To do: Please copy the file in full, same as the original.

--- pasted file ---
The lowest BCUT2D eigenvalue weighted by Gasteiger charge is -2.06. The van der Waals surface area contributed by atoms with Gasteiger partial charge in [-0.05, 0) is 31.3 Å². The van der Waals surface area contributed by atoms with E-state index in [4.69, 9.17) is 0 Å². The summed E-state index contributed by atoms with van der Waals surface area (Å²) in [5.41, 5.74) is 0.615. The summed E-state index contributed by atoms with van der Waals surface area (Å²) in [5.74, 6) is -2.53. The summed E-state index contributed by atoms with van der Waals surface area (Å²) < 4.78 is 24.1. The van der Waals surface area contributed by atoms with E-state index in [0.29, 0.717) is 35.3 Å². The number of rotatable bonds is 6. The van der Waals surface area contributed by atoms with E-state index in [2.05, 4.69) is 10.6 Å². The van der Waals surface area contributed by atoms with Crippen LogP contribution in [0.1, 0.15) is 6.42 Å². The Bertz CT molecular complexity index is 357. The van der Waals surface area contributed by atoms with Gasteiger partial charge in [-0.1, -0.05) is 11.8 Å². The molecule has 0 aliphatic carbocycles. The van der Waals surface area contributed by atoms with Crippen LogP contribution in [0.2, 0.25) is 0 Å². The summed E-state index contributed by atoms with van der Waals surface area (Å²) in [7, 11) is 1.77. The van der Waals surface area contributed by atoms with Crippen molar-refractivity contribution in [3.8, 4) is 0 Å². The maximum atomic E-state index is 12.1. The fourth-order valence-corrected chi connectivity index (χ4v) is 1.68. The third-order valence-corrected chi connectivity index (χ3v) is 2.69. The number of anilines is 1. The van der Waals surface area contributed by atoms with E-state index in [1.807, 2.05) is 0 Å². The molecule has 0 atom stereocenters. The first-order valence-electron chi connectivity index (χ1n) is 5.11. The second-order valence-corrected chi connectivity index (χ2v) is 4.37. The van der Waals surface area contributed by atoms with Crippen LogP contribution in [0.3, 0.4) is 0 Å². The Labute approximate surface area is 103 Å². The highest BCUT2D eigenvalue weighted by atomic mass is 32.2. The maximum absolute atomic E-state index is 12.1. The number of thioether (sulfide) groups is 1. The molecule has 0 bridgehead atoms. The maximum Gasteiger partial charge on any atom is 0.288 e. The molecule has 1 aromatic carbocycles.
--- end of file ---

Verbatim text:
The lowest BCUT2D eigenvalue weighted by Gasteiger charge is -2.06. The van der Waals surface area contributed by atoms with Gasteiger partial charge in [-0.05, 0) is 31.3 Å². The van der Waals surface area contributed by atoms with E-state index in [4.69, 9.17) is 0 Å². The summed E-state index contributed by atoms with van der Waals surface area (Å²) in [5.41, 5.74) is 0.615. The summed E-state index contributed by atoms with van der Waals surface area (Å²) in [5.74, 6) is -2.53. The summed E-state index contributed by atoms with van der Waals surface area (Å²) < 4.78 is 24.1. The van der Waals surface area contributed by atoms with E-state index in [0.29, 0.717) is 35.3 Å². The number of rotatable bonds is 6. The van der Waals surface area contributed by atoms with E-state index in [2.05, 4.69) is 10.6 Å². The van der Waals surface area contributed by atoms with Crippen LogP contribution in [0.1, 0.15) is 6.42 Å². The Bertz CT molecular complexity index is 357. The van der Waals surface area contributed by atoms with Gasteiger partial charge in [-0.1, -0.05) is 11.8 Å². The molecule has 0 aliphatic carbocycles. The van der Waals surface area contributed by atoms with Crippen LogP contribution in [0.2, 0.25) is 0 Å². The summed E-state index contributed by atoms with van der Waals surface area (Å²) in [7, 11) is 1.77. The van der Waals surface area contributed by atoms with Crippen molar-refractivity contribution in [3.8, 4) is 0 Å². The maximum atomic E-state index is 12.1. The fourth-order valence-corrected chi connectivity index (χ4v) is 1.68. The third-order valence-corrected chi connectivity index (χ3v) is 2.69. The number of anilines is 1. The van der Waals surface area contributed by atoms with E-state index in [1.807, 2.05) is 0 Å². The molecule has 0 atom stereocenters. The first-order valence-electron chi connectivity index (χ1n) is 5.11. The second-order valence-corrected chi connectivity index (χ2v) is 4.37. The van der Waals surface area contributed by atoms with Crippen LogP contribution in [0.3, 0.4) is 0 Å². The Labute approximate surface area is 103 Å². The highest BCUT2D eigenvalue weighted by atomic mass is 32.2. The maximum absolute atomic E-state index is 12.1. The number of thioether (sulfide) groups is 1. The molecule has 0 bridgehead atoms. The maximum Gasteiger partial charge on any atom is 0.288 e. The molecule has 1 aromatic carbocycles.